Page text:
Interestingly, it was not until 1793 that anyone suggested publicly that the painting of a scantily ★clad woman stretched out on a bed might be about sex. In a post-Freud world, it is impossible to look at “The Nightmare” and see anything else.（7） There is a soft-porn ★perversity about many of Fuseli's muscular super-heroes and ★nubile ★nymphs, particularly his Titania from “A Midsummer Night's Dream”. The ★erotic drawings and prints by him and his pupil Theodor von Holst are so explicit that the Tate has hung a veil between them and Fuseli's popular fairy paintings nearby, which are a favourite with children.
Unsurprisingly, Fuseli's work was ★vilified by the Victorians, and he came back into favour only when the Surrealists—（8）★enthralled by his weird mix of deviance, death and dreams—claimed him as a hero. Today, the artist who bred his own moths in order to depict them accurately in his fairy paintings hangs in the same gallery as those other attention-seekers, Mr Hirst and Tracey Emin; it is almost as if he were their long-lost ancestor.
While Fuseli's rehabilitation is admirable, the Tate's obsession with inclusiveness dilutes Sir Christopher's ideas. （9）Viewers are overloaded with ★mawkish pictures that the curators call “Gothic gloomth”, borrowing a phrase from Horace Walpole. Instead of rising to Sir Christopher's wide-ranging themes, which link Fuseli and Blake with other great European painters, including Goya and Caspar David Friedrich, the Tate has taken a ★parochial view, showing virtually every mediocre British artist who ever ★dabbled in gothic fantasy. Thankfully James Gillray is also there, and his ★biting caricatures lift the spirits.
The last room is one of the best.（10） Here Sir Christopher has added his cross-cultural ★hallmark: a series of horror film clips that invoke Fuseli's “The Nightmare” as the ultimate shock-horror icon. And at the exit, Angela Carter's words, “We live in gothic times”, are emblazoned on the wall. The spirit of Barry and Fuseli lives on.
如：a childhood romance with the sea 儿时对大海的浪漫向往（憧憬）
make a comeback: 恢复、复原（指名誉、地位、知名度、流行性）
如：The film star made an unexpected comeback. 这位电影明星出人意料地复出了。
enfant terrible：莽汉（因其令人惊愕的不合传统的行为、工作或思想而使他人困窘或惊慌的人）；复数形式为enfants terribles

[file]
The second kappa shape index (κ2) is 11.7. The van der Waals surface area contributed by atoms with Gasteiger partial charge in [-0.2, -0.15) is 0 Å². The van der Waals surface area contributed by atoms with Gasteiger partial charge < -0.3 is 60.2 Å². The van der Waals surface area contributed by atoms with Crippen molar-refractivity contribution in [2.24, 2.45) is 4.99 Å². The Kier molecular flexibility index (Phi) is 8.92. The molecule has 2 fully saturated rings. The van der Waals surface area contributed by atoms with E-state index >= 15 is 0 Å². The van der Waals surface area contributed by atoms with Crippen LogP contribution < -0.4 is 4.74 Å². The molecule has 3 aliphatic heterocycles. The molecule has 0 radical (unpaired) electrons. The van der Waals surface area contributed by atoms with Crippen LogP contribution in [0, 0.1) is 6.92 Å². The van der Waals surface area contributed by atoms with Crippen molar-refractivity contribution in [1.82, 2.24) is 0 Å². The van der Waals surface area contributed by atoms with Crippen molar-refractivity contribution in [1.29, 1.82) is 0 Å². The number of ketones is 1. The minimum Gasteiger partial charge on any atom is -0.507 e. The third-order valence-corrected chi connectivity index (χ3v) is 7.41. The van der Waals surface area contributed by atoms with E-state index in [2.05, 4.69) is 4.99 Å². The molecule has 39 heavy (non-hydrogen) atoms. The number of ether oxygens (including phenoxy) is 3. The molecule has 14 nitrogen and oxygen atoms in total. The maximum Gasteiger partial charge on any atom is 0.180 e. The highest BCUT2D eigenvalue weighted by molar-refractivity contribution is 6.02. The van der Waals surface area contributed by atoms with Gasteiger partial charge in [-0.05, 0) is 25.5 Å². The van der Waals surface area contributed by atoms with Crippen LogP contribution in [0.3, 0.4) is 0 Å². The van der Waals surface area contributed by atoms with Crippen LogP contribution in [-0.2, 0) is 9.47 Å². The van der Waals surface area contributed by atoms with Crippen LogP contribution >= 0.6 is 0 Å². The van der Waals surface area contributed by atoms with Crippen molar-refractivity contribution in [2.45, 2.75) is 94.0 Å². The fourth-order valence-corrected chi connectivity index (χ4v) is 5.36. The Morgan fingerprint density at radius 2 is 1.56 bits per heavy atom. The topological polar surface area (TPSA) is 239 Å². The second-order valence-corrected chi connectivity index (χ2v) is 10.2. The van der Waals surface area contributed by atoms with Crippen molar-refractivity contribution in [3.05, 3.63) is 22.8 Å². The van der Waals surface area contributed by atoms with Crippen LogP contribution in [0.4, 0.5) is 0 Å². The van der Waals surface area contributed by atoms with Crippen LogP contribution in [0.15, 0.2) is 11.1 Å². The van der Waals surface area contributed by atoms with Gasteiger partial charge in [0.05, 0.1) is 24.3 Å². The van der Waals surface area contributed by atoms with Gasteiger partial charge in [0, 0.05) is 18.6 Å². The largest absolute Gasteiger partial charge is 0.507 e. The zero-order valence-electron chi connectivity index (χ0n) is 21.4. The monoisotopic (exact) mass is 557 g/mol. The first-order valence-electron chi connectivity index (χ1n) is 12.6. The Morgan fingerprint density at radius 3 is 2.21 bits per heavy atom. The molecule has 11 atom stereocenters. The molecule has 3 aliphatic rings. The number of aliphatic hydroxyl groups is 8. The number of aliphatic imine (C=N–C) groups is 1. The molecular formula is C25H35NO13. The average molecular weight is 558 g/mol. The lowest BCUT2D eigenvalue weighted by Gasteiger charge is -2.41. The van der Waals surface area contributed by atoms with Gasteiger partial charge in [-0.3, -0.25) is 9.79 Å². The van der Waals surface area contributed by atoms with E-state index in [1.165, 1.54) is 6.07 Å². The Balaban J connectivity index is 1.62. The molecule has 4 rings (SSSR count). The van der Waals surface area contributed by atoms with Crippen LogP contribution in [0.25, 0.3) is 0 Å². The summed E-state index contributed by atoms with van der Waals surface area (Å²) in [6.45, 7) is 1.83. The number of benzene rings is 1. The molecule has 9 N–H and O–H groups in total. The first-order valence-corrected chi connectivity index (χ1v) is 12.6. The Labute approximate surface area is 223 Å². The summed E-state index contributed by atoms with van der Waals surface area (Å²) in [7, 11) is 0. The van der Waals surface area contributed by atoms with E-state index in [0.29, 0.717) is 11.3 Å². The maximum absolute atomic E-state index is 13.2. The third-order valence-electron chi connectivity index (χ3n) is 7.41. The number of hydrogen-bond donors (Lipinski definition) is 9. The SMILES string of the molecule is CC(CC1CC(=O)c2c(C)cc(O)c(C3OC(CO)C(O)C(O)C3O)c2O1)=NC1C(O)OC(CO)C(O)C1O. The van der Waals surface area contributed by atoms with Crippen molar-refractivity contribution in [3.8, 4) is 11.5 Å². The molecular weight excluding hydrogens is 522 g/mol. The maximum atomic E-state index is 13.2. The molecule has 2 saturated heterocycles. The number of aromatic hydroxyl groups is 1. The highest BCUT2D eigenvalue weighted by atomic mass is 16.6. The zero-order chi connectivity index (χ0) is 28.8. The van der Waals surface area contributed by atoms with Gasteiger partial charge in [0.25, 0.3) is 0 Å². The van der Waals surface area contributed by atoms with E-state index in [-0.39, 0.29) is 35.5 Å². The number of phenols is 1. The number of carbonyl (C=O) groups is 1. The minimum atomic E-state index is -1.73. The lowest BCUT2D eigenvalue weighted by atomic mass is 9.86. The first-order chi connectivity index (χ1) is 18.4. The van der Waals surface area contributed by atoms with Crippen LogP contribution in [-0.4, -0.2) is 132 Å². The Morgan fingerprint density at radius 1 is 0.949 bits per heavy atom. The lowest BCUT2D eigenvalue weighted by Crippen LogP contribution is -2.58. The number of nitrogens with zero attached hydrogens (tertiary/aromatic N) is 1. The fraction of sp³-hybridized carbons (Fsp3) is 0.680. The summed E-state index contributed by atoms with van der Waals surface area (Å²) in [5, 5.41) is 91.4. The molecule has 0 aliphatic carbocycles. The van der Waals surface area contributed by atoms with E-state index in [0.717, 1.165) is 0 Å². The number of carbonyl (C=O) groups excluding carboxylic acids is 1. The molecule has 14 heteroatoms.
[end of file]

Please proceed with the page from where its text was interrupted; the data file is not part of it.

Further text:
如：The radical painter was the enfant terrible of the art establishment.激进派画家是艺术当权派的可怕莽汉
fall from grace: 失去天恩，堕落（名誉、地位的贬低）
如：Do not coin terms that are intelligible to nobody.不要生造谁也不懂的词语。
如：Birds perched on the branch.鸟停在树枝上。
如：Some words are really too esoteric for this dictionary. 有些单词实在太生僻了,未收入本词典内。
如：The woods on the mountain sides were clad in mist.高山坡上的小树林都笼罩在一片薄雾中。
如：The boy was enthralled by the stories of adventure.这孩子被冒险故事迷住了。
dabble：v.涉水，涉足 dabble in：涉猎，涉足；不经意做……
如：She just dabbles in chemistry.她只不过是随便搞一下化学。
如：His remark has a biting edge to it.他的评语非常尖锐。
如：The sense of guilt is the hallmark of civilized humanity.犯罪感是文明人显而易见的特征。
（1） But Barry found it hard to be bound by rules, and he turned history and myth into a series of tableaux that were at once oddly expressionistic and deeply personal.
（2） proved too full of feeling for a British audience raised on portraits and landscape paintings.
（3） he makes a minor appearance in “Gothic Nightmares: Fuseli, Blake and the Romantic Imagination”
（4） Indeed, his interpretation illuminates an Enlightenment world that hovered between reason and bigotry, and where a quasi-scientific interest in the occult and the emerging genre of the novel fed a public that was hungry for “tales of wonder”.
（5） the only way to compete for “wall power” at the all-important annual exhibition of the RA was to carve out his own niche, the more eye-catching and esoteric the better.
（6） it came as a shock that this was a painting not of a nightmare, but of the nightmare as a generalized experience.
（7） There is a soft-porn perversity about many of Fuseli's muscular super-heroes and nubile nymphs, particularly his Titania from “A Midsummer Night's Dream”.
（8） enthralled by his weird mix of deviance, death and dreams
（9） Viewers are overloaded with mawkish pictures that the curators call “Gothic gloomth”, borrowing a phrase from Horace Walpole.
（10） Here Sir Christopher has added his cross-cultural hallmark: a series of horror film clips that invoke Fuseli's “The Nightmare” as the ultimate shock-horror icon.